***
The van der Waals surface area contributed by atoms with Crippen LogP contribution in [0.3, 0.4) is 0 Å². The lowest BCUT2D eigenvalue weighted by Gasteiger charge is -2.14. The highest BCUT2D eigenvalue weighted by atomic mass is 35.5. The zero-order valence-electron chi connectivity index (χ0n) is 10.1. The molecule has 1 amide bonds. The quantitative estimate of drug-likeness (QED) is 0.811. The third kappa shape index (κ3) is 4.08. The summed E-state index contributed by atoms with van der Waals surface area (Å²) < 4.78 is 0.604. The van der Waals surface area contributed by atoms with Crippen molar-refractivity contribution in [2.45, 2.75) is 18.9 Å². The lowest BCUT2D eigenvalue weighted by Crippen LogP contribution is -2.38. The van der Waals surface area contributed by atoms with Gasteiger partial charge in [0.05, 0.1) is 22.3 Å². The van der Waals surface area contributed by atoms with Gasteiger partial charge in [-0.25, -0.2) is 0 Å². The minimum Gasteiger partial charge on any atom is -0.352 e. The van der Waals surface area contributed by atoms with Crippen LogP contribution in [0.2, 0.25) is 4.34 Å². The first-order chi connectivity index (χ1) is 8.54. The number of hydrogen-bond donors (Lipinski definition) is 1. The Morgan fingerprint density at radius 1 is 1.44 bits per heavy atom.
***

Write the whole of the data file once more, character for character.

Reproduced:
The van der Waals surface area contributed by atoms with Crippen LogP contribution in [0.3, 0.4) is 0 Å². The lowest BCUT2D eigenvalue weighted by Gasteiger charge is -2.14. The highest BCUT2D eigenvalue weighted by atomic mass is 35.5. The zero-order valence-electron chi connectivity index (χ0n) is 10.1. The molecule has 1 amide bonds. The quantitative estimate of drug-likeness (QED) is 0.811. The third kappa shape index (κ3) is 4.08. The summed E-state index contributed by atoms with van der Waals surface area (Å²) < 4.78 is 0.604. The van der Waals surface area contributed by atoms with Crippen molar-refractivity contribution in [2.45, 2.75) is 18.9 Å². The lowest BCUT2D eigenvalue weighted by Crippen LogP contribution is -2.38. The van der Waals surface area contributed by atoms with Gasteiger partial charge in [0.05, 0.1) is 22.3 Å². The van der Waals surface area contributed by atoms with Gasteiger partial charge in [-0.25, -0.2) is 0 Å². The minimum Gasteiger partial charge on any atom is -0.352 e. The van der Waals surface area contributed by atoms with Crippen LogP contribution in [0.2, 0.25) is 4.34 Å². The first-order chi connectivity index (χ1) is 8.54. The number of hydrogen-bond donors (Lipinski definition) is 1. The Morgan fingerprint density at radius 1 is 1.44 bits per heavy atom.